Valley Journal
Valley Journal

Latest Headlines

Current Events

What's New?

Send us your news items.

NOTE: All submissions are subject to our Submission Guidelines.

Announcement Forms

Use these forms to send us announcements.

Birth Announcement
Engagement Announcement
Wedding Announcement

Polson City Commission tables vote on zoning request

POLSON – After a public hearing on the issue, the Polson City Commission decided to look into alternatives before deciding whether to accept or deny a zone change request for the lot where the Polson Animal Clinic is located. 

The veterinary clinic is located on Seventh Avenue West across from the Polson Sports Complex. This land is currently designated as Resort Zoned. Animal clinics do not conform to resort zoning regulations. However, the clinic has existed since before the zoning was implemented, so it has been permitted to operate.

The future of Polson Animal Clinic is in jeopardy because the current owners of the property, Frank and Amy Frazer, have applied to subdivide their property. According to the Polson Development Code, land cannot be subdivided if it does not conform to zoning regulations. Because the Polson Animal Clinic does not comply with the Resort Zoning requirements, the owners cannot subdivide their land without changing the zoning of the animal clinic lot. 

In order to preserve the animal clinic in its current location, a representative for the property owners applied to change the zoning on the lot where Polson Animal Clinic sits from Resort Zoned to Commercial Industrial Zoned. 

The City-County Planning Board held a public hearing on the issue on May 8. The board came to a tie in their vote on whether to recommend that the commission approve the zone change request.

At the commission meeting, City Planner Kyle Roberts said that the city staff recommended the commission deny the request. He said that the zone change does not comply with the Polson Growth Policy, a visionary document created by the community to guide growth in the city. That document designated the area where the clinic exists as resort or residential. Roberts also said that the request would be a case of “spot zoning,” where the zoning designation is made to accommodate a small number of landowners, and is incongruent with adjacent lots. Roberts expressed concern that if the animal clinic closes, another business could move onto the lot that “would not be compatible with the residential area.”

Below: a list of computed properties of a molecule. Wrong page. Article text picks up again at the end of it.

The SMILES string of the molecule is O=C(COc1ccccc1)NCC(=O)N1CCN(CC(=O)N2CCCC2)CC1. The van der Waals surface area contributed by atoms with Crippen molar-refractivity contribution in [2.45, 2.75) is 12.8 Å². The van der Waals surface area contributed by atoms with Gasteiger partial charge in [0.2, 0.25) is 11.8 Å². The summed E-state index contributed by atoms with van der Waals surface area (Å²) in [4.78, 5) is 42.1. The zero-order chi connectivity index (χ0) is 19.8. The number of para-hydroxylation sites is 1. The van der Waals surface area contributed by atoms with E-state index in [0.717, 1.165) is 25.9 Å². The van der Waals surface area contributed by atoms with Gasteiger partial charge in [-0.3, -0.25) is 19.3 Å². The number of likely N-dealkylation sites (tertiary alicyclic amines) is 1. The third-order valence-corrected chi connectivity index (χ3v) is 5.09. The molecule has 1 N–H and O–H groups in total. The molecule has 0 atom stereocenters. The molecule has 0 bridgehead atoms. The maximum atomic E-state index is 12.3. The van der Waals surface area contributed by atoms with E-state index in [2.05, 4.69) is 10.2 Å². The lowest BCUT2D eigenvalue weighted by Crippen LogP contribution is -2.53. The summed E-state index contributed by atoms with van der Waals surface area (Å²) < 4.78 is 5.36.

Eight members of the public spoke during the public hearing before the commission meeting on May 21.

Cathie Tyler, co-owner of Polson Animal Clinic, said that she hoped to reach a conclusion that was beneficial to the city, the property owners, and her business.

Others who spoke at the hearing proposed solutions to the situation that included re-defining Resort Zoning, and creating a special use permit for the clinic. Others questioned the definition of “spot zoning.”

Some community members spoke about the importance of allowing the clinic to continue to serve the community. 

“You may be changing the zoning just for the vet clinic but there sure are a lot of people who benefit from the vet clinic being there,” said one citizen.

Mayor Paul Briney said that he supported the animal clinic remaining in place, but was concerned that the commercial zoning could allow another, more disruptive business to move onto the lot after the animal clinic closes.

“I don’t want to have to end up coming back here in 8, 9 years and seeing that there’s a Bitcoin facility in that spot,” he said.

All commission members present voted to table the vote.

“I would like the owners to know and accept that we are working with you and for you,” Commissioner Stephen Turner said.

The zone change request will be put to a vote at a future commission meeting.

 

Clear

35°
Lo 37°
Forecast

Sponsored by: